Obesity Shrinks Your World

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My world had shrunk before I got to 400 lbs. I didn’t realize it, but it had.

When I was 330 lbs, I started working at a warehouse. I was walking up and down racks of merchandise, slapping a label on it and throwing it onto a conveyor belt. I had to do this at a pace I really shouldn’t have been able to, but I managed to pull it off. I also got down to about 300 lbs.

After I transitioned to web development, I gained about 25 lbs a year for the next 4 years. I went from somebody who would do the laundry, take out the trash and do the dishes, to somebody who just…didn’t.

The laundry room was downstairs. When I was properly mobile, this wasn’t an issue. At 400 lbs, it was a Herculean task. This applied to the trash as well.

I had the money at the time to be able to pay people to clean our apt (was married at the time) and deal with trash, so I did. Laundry happened sometimes, but we had about 6 garbage bags of just *my* dirty clothes to pack up when we moved (my ex had a similar amount).

I also had two business trips during this time: one to Las Vegas, one to San Francisco.

I drove to Las Vegas, because I was afraid I would have to pay more for a plane ticket (due to fatness). 10 hours of driving to avoid potential embarrassment, only to find out that The Strip requires quite a bit of walking.

I spent 3 days unable to do what I needed to do because of my weight.

  • I could barely stand for more than a couple of minutes at the trade show I was presenting at.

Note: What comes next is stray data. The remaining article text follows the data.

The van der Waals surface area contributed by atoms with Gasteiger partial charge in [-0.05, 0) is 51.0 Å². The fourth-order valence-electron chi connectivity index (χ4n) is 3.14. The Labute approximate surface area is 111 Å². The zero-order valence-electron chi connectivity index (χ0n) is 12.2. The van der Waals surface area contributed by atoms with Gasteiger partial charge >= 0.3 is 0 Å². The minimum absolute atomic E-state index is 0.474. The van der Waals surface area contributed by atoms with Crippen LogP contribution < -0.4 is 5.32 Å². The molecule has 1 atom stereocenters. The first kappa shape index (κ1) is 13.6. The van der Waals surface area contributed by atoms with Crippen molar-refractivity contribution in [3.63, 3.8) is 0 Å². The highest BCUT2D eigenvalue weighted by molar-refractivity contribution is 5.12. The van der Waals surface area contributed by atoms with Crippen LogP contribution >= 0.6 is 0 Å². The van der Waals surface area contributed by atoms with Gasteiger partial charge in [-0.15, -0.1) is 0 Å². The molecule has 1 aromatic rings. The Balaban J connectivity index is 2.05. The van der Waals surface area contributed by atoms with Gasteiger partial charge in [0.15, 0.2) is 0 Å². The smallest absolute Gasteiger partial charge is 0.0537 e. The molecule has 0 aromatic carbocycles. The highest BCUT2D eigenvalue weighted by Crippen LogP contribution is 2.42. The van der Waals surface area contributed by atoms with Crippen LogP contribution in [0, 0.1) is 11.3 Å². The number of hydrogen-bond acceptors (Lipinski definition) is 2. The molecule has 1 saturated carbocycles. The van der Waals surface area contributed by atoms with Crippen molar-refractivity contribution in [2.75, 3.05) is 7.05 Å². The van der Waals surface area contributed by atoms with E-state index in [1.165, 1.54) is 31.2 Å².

• I couldn’t walk between hotels because just getting to the front was too long of a walk (we stayed at The Mirage)
  • I couldn’t keep up with my bosses or coworkers.
  • I focused on food pretty much the whole time.

A month later, I was in SF. It is a hill-ridden nightmare for the obese. I think I pulled a muscle walking up a hill at one point. I had to park half a mile away from where I was staying, which was an almost unimaginable distance to have to walk to my car.

I’ll say that again: half a mile was an almost unimaginable distance. This is about a 10 minute walk at your average walking speed.

Two different scenarios, two different events, the same outcome: I was unable to do what I needed to do because moving hurt and I was constantly out of breath.

This is what obesity does, though: it wittles your ability to participate in life down to a toothpick. You’re living, but you’re barely alive.


Not everybody gets to where I was, but that doesn’t mean their world hasn’t shrank. It comes in small spurts: foot pain gradually increases, movement starts requiring you to breathe a little more, energy slowly lessens. You become obese because it is gradual. If you suddenly become an immobile, painful lump of a person, you’d go to the doctor.

Wanna know a not-so-secret secret? Your friends don’t invite you to some things because you’re obese. Your family is doing the same. This isn’t because they’re assholes or mean, but because they’ve gotten to the point that they’ve written you off for anything that might require physical activity. They may not have even done this consciously; you’ve just stopped occurring to them as somebody they should invite to things. This translates into you missing out on things you might’ve been able to do, too.

Your world needs to grow and expand for you to succeed in this life. You need to be able to take advantage of every opportunity when it presents itself. Being obese is setting yourself back in almost every area.

The solution: lose the extra weight.

You will feel better. You will have more fulfilling friendships. You will have better relationships.

Losing weight will not fix your character flaws; it certainly didn’t fix mine. What it did do for me, though, is allow me to focus on myself and my issues, instead of on food and pain.

You can succeed. You aren’t the first, and you won’t be the last, but you will be the most important one in your life to succeed. It is perfectly OK to feel self-important sometimes. When it comes to your health, you’re the most important person on the planet.


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